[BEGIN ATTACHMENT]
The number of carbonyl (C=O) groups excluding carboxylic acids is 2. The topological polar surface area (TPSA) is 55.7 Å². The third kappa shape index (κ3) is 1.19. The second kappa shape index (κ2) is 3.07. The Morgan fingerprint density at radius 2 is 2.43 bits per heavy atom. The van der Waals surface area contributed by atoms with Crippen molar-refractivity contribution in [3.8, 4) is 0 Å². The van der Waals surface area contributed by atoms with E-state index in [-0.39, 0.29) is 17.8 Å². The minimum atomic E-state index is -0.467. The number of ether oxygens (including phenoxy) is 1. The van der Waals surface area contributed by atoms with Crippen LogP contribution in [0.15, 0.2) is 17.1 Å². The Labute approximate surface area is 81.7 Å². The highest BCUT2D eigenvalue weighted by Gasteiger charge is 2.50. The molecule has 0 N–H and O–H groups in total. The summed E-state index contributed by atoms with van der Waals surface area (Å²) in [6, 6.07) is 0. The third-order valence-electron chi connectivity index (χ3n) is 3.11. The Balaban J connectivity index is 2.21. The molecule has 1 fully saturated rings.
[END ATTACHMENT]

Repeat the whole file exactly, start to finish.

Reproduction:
The number of carbonyl (C=O) groups excluding carboxylic acids is 2. The topological polar surface area (TPSA) is 55.7 Å². The third kappa shape index (κ3) is 1.19. The second kappa shape index (κ2) is 3.07. The Morgan fingerprint density at radius 2 is 2.43 bits per heavy atom. The van der Waals surface area contributed by atoms with Crippen molar-refractivity contribution in [3.8, 4) is 0 Å². The van der Waals surface area contributed by atoms with E-state index in [-0.39, 0.29) is 17.8 Å². The minimum atomic E-state index is -0.467. The number of ether oxygens (including phenoxy) is 1. The van der Waals surface area contributed by atoms with Crippen LogP contribution in [0.15, 0.2) is 17.1 Å². The Labute approximate surface area is 81.7 Å². The highest BCUT2D eigenvalue weighted by Gasteiger charge is 2.50. The molecule has 0 N–H and O–H groups in total. The summed E-state index contributed by atoms with van der Waals surface area (Å²) in [6, 6.07) is 0. The third-order valence-electron chi connectivity index (χ3n) is 3.11. The Balaban J connectivity index is 2.21. The molecule has 1 fully saturated rings.